Colorectal cancer

Exploring dysfunctional pathways, mechanisms, and biomarkers in colon cancer to discover new insights into the progression of the disease.


estimated new cases of CRC in 2015.1


5-year survival rate in patients with metastatic colorectal cancer.2

Incidence & Mortality

Localized colorectal cancer is highly treatable, primarily by surgery. Resection results in cure in approximately 50% of patients.3

Nearly 25% of patients present with metastatic colorectal cancer, which is far more difficult to treat than localized disease. Additionally, 40-50% of patients diagnosed initially with localized CRC will eventually develop metastatic disease.4

The number of diagnosed cases of CRC is expected to increase annually by ~1.7% across the US and the European Union Five (EU5; France, Germany, Italy, Spain, United Kingdom).3

The overall 5-year survival rate of CRC from diagnosis is ~65%. Patients with localized disease have a 5-year relative survival of ~90%, while patients with metastatic disease have a 5-year relative survival of ~14%.2

Risk factors associated with CRC include5:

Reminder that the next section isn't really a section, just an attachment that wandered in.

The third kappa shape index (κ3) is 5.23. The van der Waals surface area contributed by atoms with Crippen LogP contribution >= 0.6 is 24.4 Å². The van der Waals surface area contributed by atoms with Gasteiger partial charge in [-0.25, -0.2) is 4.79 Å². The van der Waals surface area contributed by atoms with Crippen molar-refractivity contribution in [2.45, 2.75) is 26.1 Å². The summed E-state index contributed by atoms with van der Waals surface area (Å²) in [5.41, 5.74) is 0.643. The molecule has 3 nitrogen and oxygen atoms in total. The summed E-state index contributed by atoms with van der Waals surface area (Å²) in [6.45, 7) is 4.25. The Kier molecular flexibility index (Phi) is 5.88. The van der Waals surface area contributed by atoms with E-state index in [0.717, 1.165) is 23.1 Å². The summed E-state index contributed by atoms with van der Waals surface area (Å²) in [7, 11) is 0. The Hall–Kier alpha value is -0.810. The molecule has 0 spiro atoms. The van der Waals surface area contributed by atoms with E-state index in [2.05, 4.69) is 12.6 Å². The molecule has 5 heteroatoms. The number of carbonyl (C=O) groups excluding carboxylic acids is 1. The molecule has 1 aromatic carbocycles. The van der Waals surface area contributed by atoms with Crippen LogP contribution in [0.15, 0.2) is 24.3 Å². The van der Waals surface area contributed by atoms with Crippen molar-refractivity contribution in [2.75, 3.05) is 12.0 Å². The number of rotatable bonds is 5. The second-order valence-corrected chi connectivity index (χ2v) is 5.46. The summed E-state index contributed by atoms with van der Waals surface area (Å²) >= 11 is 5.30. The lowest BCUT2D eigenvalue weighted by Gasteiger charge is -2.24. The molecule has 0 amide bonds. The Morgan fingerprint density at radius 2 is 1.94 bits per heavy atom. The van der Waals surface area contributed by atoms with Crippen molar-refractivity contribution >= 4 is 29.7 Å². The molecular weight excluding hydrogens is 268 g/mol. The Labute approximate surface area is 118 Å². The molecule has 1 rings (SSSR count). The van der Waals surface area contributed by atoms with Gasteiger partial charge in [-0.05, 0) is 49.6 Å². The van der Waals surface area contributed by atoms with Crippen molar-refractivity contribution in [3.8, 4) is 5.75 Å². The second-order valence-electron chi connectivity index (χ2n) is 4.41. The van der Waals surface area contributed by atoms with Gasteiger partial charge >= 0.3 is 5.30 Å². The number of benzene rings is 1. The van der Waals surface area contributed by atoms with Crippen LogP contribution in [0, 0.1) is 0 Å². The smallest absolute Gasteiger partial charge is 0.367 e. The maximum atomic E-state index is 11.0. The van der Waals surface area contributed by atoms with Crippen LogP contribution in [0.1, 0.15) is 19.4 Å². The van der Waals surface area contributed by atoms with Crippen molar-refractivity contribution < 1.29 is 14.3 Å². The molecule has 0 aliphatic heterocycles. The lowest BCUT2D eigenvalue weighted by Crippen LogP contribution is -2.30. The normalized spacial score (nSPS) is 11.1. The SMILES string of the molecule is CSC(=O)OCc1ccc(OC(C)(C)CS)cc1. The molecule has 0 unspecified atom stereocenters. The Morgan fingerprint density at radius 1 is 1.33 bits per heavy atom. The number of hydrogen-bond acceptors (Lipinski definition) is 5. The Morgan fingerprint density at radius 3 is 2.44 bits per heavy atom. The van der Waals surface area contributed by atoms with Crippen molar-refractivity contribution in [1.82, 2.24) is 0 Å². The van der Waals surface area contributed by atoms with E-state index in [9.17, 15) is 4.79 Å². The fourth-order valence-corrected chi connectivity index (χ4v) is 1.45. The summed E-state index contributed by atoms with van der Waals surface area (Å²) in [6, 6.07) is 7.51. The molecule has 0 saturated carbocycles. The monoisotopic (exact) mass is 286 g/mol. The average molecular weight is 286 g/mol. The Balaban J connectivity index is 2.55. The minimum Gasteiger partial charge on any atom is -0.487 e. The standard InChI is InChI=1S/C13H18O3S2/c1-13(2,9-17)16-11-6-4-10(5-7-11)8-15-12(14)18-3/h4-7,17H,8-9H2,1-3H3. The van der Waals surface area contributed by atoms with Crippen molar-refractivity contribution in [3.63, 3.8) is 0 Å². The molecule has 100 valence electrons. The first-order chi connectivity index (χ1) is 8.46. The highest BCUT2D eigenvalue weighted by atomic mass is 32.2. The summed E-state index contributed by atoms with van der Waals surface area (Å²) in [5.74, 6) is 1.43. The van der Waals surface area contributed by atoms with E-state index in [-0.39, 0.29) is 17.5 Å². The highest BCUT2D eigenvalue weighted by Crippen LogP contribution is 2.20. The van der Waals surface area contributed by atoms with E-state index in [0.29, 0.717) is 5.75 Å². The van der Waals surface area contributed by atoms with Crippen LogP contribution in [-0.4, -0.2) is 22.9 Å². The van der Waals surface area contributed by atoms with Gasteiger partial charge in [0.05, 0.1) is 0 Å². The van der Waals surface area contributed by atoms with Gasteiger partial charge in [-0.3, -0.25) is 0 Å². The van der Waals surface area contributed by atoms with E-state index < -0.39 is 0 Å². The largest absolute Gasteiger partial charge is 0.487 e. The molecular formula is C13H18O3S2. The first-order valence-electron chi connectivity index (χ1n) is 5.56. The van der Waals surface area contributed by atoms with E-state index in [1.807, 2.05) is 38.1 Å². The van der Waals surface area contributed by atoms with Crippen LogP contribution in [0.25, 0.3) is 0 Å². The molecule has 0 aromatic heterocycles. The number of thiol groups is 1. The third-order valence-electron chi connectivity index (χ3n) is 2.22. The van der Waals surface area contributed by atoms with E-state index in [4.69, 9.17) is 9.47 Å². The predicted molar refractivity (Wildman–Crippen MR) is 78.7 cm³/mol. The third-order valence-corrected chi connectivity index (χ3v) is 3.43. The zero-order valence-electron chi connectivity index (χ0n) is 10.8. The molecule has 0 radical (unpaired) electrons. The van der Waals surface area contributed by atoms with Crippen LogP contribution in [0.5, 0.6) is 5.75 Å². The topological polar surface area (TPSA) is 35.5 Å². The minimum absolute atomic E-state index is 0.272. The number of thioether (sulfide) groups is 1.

• Increasing age.
  • Inflammatory bowel disease and history of CRC in first-degree relatives.
  • High BMI.
  • Diet high in red/processed meat and/or low in fruits and vegetables.
  • Cigarette smoking.
  • Low physical activity.
  • Personal history of colorectal polyps.
  • Lynch syndrome [LS; an inherited defect in DNA mismatch repair (MMR) genes, which leads to high microsatellite instability (MSI)].
  • Familial adenomatous polyposis (FAP; a genetic condition that leads to the development of adenomatous polyps throughout the colon).

CRC progression is a stepwise histological sequence over a period of generally >10 years.6 One or more of the following mechanisms give rise to CRC7:

  • Chromosomal instability (CIN); associated with up to 85% of sporadic CRCs
    • CIN tumors are characterized by aneuploidy and loss of heterozygosity (LOH).

Begins with acquisition of adenomatous polyposis coli (APC) mutations, followed by mutational activation of the KRAS oncogene and inactivation of TP53 tumor suppressor gene.

  • CpG island methylator phenotype (CIMP); incidence varies for genes involved.
    • Characterized by hypermethylation in the promoter region of tumor suppressor genes, such as MGMT and MLH1, or cell-cycle genes, resulting in their inactivation.
    • Hypermethylation is often associated with BRAF mutations and microsatellite instability (MSI).
  • Microsatellite instability (MSI); found in 15% of CRCs.8